Monopolists stop producing at the profit maximizing quantity, which is less than the socially efficient point. If a monopolist would produce more the cost of production would be less than what people would be willing to pay. But, it would require cutting price for current customers. The total deadweight loss in the US, due to those monopolies that exist, is between 0.5% and 2% of GDP.
Monopolies: The Good & the Bad True or False: Monopolies always charge the highest price possible.
Price-Cost Margin Recall that, in a competitive market, P=MR=MC. In a monopoly market P>MR=MC. It can be shown that P/MC = 1/(1+(1/ ))
Price-Cost Margin The relative difference between P and MC is called the price-cost margin. PC margin = (P-MC)/P = - 1/ or Lerner Index. The more market power the monopolist has, the larger the PC margin will be (it will be zero in a competitive market).
Monopolies: The Good & the Bad True or False: Society would be better off if all monopolies were broken up.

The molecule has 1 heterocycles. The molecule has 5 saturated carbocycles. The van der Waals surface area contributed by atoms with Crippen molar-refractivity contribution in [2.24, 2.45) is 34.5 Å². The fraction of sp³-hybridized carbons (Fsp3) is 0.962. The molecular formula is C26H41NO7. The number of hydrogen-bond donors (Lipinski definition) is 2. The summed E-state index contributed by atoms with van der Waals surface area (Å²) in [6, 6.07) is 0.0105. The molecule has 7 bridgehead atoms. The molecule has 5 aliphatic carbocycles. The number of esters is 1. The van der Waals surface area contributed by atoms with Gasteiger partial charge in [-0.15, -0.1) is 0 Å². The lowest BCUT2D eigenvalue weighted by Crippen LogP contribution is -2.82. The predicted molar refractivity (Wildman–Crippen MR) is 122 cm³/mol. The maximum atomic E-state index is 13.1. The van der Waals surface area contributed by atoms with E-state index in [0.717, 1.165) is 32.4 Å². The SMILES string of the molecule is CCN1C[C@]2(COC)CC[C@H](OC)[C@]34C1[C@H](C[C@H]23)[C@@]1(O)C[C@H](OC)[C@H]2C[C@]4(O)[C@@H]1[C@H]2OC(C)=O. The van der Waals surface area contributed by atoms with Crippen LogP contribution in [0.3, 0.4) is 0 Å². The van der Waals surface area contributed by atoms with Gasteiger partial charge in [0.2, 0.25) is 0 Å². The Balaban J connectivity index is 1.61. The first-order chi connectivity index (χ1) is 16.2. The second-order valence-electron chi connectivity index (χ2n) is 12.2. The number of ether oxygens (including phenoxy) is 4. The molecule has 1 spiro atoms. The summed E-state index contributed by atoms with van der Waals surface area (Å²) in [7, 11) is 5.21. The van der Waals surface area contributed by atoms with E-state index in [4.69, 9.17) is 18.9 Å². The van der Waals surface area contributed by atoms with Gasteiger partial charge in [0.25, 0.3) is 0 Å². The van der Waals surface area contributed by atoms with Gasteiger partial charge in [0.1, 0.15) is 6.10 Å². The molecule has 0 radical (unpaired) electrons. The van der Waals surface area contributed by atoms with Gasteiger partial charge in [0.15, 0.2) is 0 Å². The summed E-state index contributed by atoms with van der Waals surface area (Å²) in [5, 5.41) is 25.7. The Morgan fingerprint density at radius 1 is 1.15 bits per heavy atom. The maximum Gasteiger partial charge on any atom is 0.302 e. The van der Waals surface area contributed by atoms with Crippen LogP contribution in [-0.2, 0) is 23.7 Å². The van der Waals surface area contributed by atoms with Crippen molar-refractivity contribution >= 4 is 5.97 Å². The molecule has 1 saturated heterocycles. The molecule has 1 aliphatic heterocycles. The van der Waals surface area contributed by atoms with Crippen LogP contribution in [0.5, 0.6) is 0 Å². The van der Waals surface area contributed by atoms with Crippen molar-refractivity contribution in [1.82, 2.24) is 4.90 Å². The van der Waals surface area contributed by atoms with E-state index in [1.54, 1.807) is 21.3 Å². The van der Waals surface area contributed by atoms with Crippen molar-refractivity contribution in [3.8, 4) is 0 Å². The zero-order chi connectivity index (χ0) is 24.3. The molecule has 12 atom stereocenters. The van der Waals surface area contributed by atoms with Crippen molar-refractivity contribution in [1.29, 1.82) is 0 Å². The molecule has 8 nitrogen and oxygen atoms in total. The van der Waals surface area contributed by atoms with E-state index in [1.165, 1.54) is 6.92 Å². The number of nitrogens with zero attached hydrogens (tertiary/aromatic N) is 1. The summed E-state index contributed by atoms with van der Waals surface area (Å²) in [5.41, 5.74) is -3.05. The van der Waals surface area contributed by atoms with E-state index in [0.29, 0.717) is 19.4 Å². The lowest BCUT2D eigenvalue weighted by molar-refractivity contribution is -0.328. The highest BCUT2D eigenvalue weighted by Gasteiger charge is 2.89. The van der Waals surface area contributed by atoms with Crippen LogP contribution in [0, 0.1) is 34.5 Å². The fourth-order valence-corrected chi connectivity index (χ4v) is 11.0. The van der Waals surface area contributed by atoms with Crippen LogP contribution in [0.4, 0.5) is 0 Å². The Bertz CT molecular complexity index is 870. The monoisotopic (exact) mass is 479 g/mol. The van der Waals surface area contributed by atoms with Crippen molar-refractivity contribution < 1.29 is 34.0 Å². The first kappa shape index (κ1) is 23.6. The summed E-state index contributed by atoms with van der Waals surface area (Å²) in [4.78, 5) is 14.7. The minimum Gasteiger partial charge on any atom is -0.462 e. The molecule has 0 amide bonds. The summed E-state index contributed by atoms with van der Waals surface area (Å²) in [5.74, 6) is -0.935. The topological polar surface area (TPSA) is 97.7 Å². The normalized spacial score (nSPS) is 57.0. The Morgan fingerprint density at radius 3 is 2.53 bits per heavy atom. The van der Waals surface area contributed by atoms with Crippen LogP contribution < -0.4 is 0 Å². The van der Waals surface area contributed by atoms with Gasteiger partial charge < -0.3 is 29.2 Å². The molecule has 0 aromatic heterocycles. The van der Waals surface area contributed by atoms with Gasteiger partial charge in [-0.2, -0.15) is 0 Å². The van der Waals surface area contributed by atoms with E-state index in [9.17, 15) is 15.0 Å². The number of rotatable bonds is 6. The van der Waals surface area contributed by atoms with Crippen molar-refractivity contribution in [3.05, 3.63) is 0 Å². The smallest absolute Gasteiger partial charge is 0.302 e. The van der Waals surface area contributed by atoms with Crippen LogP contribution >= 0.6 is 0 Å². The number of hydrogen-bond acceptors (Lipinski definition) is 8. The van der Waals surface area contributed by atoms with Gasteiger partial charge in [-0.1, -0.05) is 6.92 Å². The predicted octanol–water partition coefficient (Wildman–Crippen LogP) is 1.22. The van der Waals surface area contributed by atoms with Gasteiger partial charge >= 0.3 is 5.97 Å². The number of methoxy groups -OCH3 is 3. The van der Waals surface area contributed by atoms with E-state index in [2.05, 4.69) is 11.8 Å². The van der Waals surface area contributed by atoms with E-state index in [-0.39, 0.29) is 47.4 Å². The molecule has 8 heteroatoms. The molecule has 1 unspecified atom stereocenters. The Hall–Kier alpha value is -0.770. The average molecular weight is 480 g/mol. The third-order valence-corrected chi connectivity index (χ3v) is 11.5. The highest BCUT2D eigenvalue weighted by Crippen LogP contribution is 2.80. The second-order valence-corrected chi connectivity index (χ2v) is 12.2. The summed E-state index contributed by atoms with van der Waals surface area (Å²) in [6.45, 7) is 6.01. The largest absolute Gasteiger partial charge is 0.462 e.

Monopolies: The Good & the Bad True or False: The existence of a monopoly must reduce consumer surplus and make consumers worse off.
Monopolies: The Good & the Bad True or False: Monopolies are less efficient (in production) than competitive firms.
Monopolies: The Good & the Bad True or False: Every monopolist will act as a monopolist.
Antitrust Policy Antitrust policies are government actions designed to promote competition among firms in the economy. They are also known as competition policy or antimonopoly policy.
Sherman Antitrust Act of 1890 Named after Senator John Sherman (R-Ohio), who had introduced similar bills in 1888 and 1889. Source: Hughes, Jonathon and Louis P. Cain, American Economic History, 5 th ed., Addison Wesley, 1998, pg. 362.
Sherman Act: Section 1 Section 1 makes price fixing illegal “Any contract, combination in the form of trust or otherwise, or conspiracy, in restraint of trade or commerce among the several states or with foreign nations is hereby declared to be illegal.”